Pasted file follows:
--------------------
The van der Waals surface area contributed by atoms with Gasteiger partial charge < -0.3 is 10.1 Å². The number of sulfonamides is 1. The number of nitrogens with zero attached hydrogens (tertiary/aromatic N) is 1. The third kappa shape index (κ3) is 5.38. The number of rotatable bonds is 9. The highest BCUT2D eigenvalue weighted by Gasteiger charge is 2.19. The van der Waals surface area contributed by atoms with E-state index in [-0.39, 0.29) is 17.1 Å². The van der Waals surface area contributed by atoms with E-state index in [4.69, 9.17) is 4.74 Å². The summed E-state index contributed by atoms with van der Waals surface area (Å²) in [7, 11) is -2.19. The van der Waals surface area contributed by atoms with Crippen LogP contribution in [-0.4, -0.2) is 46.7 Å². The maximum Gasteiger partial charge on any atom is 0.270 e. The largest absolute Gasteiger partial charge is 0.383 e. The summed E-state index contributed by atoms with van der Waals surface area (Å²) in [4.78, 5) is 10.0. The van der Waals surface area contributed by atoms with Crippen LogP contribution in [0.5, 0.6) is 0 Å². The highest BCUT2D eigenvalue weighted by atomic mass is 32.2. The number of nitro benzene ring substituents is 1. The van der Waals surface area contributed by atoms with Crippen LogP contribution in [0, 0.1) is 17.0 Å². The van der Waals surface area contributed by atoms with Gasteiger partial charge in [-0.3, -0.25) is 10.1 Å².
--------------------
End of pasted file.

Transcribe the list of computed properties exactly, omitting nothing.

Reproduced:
The van der Waals surface area contributed by atoms with Gasteiger partial charge < -0.3 is 10.1 Å². The number of sulfonamides is 1. The number of nitrogens with zero attached hydrogens (tertiary/aromatic N) is 1. The third kappa shape index (κ3) is 5.38. The number of rotatable bonds is 9. The highest BCUT2D eigenvalue weighted by Gasteiger charge is 2.19. The van der Waals surface area contributed by atoms with E-state index in [-0.39, 0.29) is 17.1 Å². The van der Waals surface area contributed by atoms with E-state index in [4.69, 9.17) is 4.74 Å². The summed E-state index contributed by atoms with van der Waals surface area (Å²) in [7, 11) is -2.19. The van der Waals surface area contributed by atoms with Crippen LogP contribution in [-0.4, -0.2) is 46.7 Å². The maximum Gasteiger partial charge on any atom is 0.270 e. The largest absolute Gasteiger partial charge is 0.383 e. The summed E-state index contributed by atoms with van der Waals surface area (Å²) in [4.78, 5) is 10.0. The van der Waals surface area contributed by atoms with Crippen LogP contribution in [0.5, 0.6) is 0 Å². The highest BCUT2D eigenvalue weighted by atomic mass is 32.2. The number of nitro benzene ring substituents is 1. The van der Waals surface area contributed by atoms with Crippen LogP contribution in [0, 0.1) is 17.0 Å². The van der Waals surface area contributed by atoms with Gasteiger partial charge in [-0.3, -0.25) is 10.1 Å².